#RealMoneyTalk: Do We Need Additional Income?

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A recent viral video shows comedian Hasan Minhaj testifying before a committee of the United States House of Representatives about student loan debt. It may sound like I’m describing the most boring video you could ever see, but it’s actually really impactful and if you haven’t seen it then watch it immediately after reading this post! Hasan and his team researched when each of the committee members attended college and how much they paid in tuition each year while they were there. 

The results showed that on average the committee members attended college 33 years ago and paid an average annual amount of $11,690 in tuition after adjusting for inflation in 2019. He compared that to the average of the tuition costs at each of those same colleges today and the results showed that the average tuition at those schools is almost $25,000, representing a 110% inflation rate! According to the U.S. Bureau of Labor Statistics, $11,690 in 1989 has the same “purchasing power” as $62,134.84 in 2019 in the category of college tuition and fees. This is the same exact 30 year period of time during which wages only increased by 16%.    

If you want to pay for your education today, the same way people in previous generations paid for theirs, then you’d need to make significantly more money than they did or take on significantly more debt. So how do you know if you need additional income or not?

Look at Your Monthly Expenses Compared to Your Income 

If you earn below-average wages but have monthly expenses that are average or above average, then you are likely going to need additional income. The math simply doesn’t work if your expenses each month require above average wages because it will lead to you living beyond your means and incurring debt over time. In some cases, people are willing to live in this situation for a short period of time because they know that their wages will increase significantly in the foreseeable future. 

For example, a friend of mine who’s finishing up her residency program at a hospital knows that she’s currently unable to pay for her monthly expenses with her earnings as a resident. She’s taking on some debt until her residency is over in order to cover her basic needs now and she simply does not have time to earn additional income because she works around the clock. But, once her full-time salary as a doctor kicks in, she’ll continue a lower-cost lifestyle in order to aggressively pay down her debts and then she’ll be able to live comfortably earning six-figures. That is above average for a single woman in America in her late 20’s, so she will have no real need for additional income unless she really wants to accumulate wealth even more quickly.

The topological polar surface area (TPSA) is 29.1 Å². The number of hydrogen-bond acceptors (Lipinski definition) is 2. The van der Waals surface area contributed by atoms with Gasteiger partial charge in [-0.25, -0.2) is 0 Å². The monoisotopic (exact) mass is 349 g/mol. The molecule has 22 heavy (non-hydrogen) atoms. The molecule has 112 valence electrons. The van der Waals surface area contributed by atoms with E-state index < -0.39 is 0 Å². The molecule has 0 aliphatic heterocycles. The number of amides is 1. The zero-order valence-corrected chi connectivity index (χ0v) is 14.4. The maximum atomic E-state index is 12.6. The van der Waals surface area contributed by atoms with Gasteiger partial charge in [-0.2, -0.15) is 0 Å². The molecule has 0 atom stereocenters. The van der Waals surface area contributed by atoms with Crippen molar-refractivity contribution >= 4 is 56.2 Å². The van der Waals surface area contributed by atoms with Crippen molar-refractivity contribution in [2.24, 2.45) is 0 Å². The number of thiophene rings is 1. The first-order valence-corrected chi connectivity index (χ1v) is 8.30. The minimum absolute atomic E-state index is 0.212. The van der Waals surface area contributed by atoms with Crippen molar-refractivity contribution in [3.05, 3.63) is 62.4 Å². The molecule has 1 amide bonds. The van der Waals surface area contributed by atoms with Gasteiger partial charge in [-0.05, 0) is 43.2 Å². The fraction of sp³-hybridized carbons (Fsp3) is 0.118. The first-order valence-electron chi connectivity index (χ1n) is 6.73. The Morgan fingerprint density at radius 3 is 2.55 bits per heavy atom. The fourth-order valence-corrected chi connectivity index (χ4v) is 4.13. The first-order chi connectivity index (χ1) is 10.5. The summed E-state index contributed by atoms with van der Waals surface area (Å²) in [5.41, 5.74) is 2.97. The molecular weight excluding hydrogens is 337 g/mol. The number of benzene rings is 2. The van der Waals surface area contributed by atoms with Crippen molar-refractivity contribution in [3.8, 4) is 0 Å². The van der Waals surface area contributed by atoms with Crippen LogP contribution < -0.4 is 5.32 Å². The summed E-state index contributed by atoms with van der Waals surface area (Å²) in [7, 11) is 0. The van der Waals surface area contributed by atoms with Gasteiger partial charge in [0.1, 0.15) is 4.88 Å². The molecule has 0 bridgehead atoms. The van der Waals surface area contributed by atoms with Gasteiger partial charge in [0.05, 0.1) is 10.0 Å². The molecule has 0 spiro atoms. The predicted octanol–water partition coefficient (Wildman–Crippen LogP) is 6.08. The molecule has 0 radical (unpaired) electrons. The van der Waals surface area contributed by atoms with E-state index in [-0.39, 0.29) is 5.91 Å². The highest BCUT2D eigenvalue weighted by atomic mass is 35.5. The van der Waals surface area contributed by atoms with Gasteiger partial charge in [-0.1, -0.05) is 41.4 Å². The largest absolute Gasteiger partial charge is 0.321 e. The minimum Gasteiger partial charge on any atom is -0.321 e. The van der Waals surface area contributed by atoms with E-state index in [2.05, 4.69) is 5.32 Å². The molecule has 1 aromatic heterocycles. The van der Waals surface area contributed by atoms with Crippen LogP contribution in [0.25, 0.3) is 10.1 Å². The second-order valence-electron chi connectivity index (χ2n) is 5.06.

Think About How Aggressively You Want to Be to Pay Off Your Debt

If you’re in debt, experts recommend spending 10% of your wages each month to make payments that will decrease your debt. If you can afford to do that, but doing so will not lead to you being debt-free in a reasonable period of time, then you may need to secure additional income! The average person in America would need about 2 years to get out of credit card debt, 6 years to finish paying off a car loan, 15 years to pay off student loans, and 25 years or more to pay off a home mortgage loan. You may have no interest in being as aggressive as the average person described in these cases, but if your debt repayment plan will take significantly more than the average time frame listed here, then you may want to reevaluate. 

Being more aggressive might consist of you getting the additional income that you can put towards debt repayment which allows you to get rid of debt faster, but more importantly, it will lead to you saving significant amounts of money on interest fees across all of the types of debt mentioned here and beyond. Those dollars that you save can then be used for whatever it is that you’d like to use them for! You can contribute to your next vacation, to your child’s college education fund, go on a shopping spree or add funds to your own retirement account! Freeing up money is never going to be something you feel bad about. So the more you can manage to free up or save, the better!

Finally, if you want to be an aggressive accumulator of wealth for any reason at all, you will want to bring in additional income. Accumulating wealth requires you to eliminate debts or liabilities and increase assets that generate income or profits such as investments in real estate or the stock market. The average American has a very hard time investing in the stock market without a workplace retirement plan that they can sign up for and contribute to automatically and before taxes are withheld. When you look at the reasons why people don’t invest, among the top few popular responses are either that they don’t understand investing or they cannot afford to invest. You can completely eliminate barrier number two if you generate additional income through a side job such as driving for Uber/Lyft, doing online social media marketing or affiliate marketing links on websites, generating lots of traffic to a youtube channel, blog or podcast, working remotely as a virtual assistant, and so many more! 

In this day and age, the list of opportunities to generate additional income is endless. But, it will oftentimes cost you your most valuable asset which is your time. If you desire to spend your time doing things you want to do that do not generate income such as volunteering, then you may ultimately choose to ignore the financial experts who recommend you increase your income by working multiple jobs. Ultimately, this is a very personal choice that impacts your financial situation, but also intersects with many other aspects of your life. It is up to you to make the final call about whether to take on extra work for extra pay or not.